Thursday 21 August 2014
A new commentary has been posted. It is entitled: Kamla is right: Joint Caribbean action vital to ensure no health crisis. The commentary supports a call by the Trinidad and Tobago Prime Minister, Kamla Persad-Bissessar, for a special meeting of Caribbean leaders to co-ordinate a response particularly to the Ebola virus that has ravaged West Africa. The costs for African countries have gone far beyond medical treatment and includes harsh effets on businesses, productivity and tourism. The Caribbean can ill afford the problem. In this context, it is right to act to avert a crisis.
The Ebola virus has ravaged parts of West Africa
The previous commentary is: Scotland's Independence: Should the Commonwealth Caribbean care? It argues that :while Scotland will be a medium-sized state operating on the margins of the big countries, the UK will also be diminished. The extraction of Scotland from the economy of Britain would significantly reduce the UK’s ranking in the world’s largest economies from 6th where it currently stands to 10th – falling behind Brazil, Italy, Russia and India. This would call into question Britain’s pre-eminent position in the UN Security Council, the IMF and World Bank, and even organisations such as the Commonwealth. The Commonwealth Caribbean should care about a weak Britain in the world.
Alex Salmond leader of the Scottish Nattional Party
Another commentary is: No Caribbean appetite for a Rum fight. It notes that despite several calls for a robust response from CARICOM governments, inlcuding a challenge at the World Trade Organisation, two multinational rum producing companies located in the US Virgin Islands and Puerto Rico are displacing rums manufactured in Caricom countries in the US market based on huge subsidies. CARICOM governments have failed to act together to stop this unfair advantage showing no appetite for a Rum fight even though they will lose jobs and revenue.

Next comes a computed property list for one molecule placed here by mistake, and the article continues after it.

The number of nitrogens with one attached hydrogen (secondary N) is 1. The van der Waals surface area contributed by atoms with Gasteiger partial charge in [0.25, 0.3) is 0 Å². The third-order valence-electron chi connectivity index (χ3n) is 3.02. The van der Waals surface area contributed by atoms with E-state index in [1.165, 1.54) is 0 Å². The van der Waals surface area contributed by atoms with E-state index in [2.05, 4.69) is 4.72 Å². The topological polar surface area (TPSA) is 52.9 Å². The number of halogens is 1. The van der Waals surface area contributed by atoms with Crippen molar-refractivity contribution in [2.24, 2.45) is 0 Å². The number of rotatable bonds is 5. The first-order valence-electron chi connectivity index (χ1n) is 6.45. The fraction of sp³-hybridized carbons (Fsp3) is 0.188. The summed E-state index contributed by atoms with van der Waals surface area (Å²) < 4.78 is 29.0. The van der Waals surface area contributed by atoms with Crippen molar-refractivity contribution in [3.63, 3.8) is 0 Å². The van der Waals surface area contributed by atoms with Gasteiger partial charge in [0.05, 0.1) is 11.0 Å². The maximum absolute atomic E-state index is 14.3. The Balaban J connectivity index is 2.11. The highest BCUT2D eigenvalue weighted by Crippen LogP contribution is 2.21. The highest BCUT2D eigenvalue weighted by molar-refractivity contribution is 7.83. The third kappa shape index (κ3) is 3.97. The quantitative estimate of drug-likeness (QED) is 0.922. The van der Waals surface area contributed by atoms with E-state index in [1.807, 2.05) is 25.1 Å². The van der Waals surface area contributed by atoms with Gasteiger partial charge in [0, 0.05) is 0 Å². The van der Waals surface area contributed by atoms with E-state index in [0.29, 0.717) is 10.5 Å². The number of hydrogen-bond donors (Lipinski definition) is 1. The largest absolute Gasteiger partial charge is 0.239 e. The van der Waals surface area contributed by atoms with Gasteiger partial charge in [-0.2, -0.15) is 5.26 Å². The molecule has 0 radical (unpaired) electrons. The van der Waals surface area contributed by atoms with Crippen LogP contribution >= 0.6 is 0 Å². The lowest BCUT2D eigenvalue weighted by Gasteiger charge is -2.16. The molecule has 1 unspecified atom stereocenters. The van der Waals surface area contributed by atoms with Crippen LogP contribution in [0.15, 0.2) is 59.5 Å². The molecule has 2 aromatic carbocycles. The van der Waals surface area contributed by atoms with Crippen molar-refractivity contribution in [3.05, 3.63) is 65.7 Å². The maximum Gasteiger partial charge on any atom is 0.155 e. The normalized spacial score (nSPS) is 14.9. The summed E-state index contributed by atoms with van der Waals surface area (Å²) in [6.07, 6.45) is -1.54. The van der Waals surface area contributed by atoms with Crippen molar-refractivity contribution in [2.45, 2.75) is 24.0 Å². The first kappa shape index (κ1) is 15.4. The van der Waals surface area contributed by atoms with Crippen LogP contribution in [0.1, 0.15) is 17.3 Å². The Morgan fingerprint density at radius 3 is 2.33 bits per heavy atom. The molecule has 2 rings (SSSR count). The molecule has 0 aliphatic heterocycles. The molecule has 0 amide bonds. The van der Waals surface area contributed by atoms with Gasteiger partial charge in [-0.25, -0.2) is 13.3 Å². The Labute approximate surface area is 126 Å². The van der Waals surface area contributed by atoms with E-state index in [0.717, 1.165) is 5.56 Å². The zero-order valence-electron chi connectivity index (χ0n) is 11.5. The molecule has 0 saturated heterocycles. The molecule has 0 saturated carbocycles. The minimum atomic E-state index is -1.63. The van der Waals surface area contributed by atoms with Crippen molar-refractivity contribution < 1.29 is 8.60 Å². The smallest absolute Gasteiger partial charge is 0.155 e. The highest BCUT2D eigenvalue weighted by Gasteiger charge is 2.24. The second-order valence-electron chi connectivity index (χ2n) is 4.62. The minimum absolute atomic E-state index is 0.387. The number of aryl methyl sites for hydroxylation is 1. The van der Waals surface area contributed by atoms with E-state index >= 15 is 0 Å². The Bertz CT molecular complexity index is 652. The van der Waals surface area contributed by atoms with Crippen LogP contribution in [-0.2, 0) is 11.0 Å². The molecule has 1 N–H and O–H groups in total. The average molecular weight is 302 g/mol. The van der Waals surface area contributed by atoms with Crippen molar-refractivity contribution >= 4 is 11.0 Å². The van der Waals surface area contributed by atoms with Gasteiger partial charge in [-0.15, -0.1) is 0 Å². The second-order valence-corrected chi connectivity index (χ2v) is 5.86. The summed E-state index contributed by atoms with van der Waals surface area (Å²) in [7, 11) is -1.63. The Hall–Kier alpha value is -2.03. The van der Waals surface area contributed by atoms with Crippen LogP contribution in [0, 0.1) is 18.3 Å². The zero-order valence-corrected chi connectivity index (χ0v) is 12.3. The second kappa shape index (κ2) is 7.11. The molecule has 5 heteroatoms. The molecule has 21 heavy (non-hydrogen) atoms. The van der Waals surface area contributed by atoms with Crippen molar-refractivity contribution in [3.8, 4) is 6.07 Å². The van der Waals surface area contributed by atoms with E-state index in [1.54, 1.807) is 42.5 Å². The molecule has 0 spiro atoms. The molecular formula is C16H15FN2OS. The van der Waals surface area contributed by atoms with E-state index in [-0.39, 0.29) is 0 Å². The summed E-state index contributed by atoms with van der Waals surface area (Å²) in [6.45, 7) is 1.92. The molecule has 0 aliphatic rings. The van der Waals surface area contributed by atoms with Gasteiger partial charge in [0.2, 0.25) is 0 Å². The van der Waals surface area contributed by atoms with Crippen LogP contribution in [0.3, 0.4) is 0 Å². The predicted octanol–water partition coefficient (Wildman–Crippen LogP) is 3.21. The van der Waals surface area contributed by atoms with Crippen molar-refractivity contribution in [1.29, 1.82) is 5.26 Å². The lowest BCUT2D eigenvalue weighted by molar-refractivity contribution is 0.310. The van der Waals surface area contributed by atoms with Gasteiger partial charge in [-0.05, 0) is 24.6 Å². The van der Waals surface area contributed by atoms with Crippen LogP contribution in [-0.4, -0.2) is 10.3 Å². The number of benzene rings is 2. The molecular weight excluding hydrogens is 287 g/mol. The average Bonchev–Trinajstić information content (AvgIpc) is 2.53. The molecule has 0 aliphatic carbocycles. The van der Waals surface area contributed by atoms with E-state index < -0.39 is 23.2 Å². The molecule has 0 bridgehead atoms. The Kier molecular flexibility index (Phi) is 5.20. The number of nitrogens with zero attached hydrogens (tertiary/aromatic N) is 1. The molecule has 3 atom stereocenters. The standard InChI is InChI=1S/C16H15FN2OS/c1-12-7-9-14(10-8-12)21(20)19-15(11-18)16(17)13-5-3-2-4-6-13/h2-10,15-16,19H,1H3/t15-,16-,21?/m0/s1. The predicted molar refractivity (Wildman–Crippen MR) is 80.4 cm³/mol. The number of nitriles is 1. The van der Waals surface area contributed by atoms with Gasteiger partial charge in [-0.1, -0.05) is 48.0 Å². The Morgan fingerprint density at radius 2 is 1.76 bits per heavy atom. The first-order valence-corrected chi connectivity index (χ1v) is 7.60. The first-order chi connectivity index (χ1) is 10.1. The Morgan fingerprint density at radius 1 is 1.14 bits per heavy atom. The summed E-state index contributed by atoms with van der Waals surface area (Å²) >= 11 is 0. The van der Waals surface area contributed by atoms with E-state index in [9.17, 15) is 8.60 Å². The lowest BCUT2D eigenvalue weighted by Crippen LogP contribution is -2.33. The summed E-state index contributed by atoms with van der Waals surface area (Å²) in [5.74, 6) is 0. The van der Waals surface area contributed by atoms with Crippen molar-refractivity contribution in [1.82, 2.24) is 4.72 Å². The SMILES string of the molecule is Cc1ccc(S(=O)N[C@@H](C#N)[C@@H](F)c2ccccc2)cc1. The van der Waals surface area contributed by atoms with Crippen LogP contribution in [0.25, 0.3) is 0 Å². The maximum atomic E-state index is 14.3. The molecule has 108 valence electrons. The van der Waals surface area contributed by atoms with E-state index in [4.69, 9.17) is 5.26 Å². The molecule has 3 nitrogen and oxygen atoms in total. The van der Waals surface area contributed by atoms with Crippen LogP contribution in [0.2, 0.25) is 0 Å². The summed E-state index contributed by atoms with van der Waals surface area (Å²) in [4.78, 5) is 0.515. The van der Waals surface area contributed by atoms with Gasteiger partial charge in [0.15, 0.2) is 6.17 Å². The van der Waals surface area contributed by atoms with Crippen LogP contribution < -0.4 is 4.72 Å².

The previous commentary is: China casts a long shadow over Japan-CARICOM talks. It argues that considerations of China's role in the Caribbean's development and its current situation of animosity with Japan will affect the discussions between Japan and CARICOM countries although it will not be mentioned officially. In the event, the talks with the Japanese Premier present an opportunity to lay out the challenges CARICOM economies face by the the onerous policies of international institutions in which Japan has a strong voice.
Japanese Prime Minister, the Mexican President and their wives at the start of a five nation tour of Latin America and the Caribbean by the Japnese Premier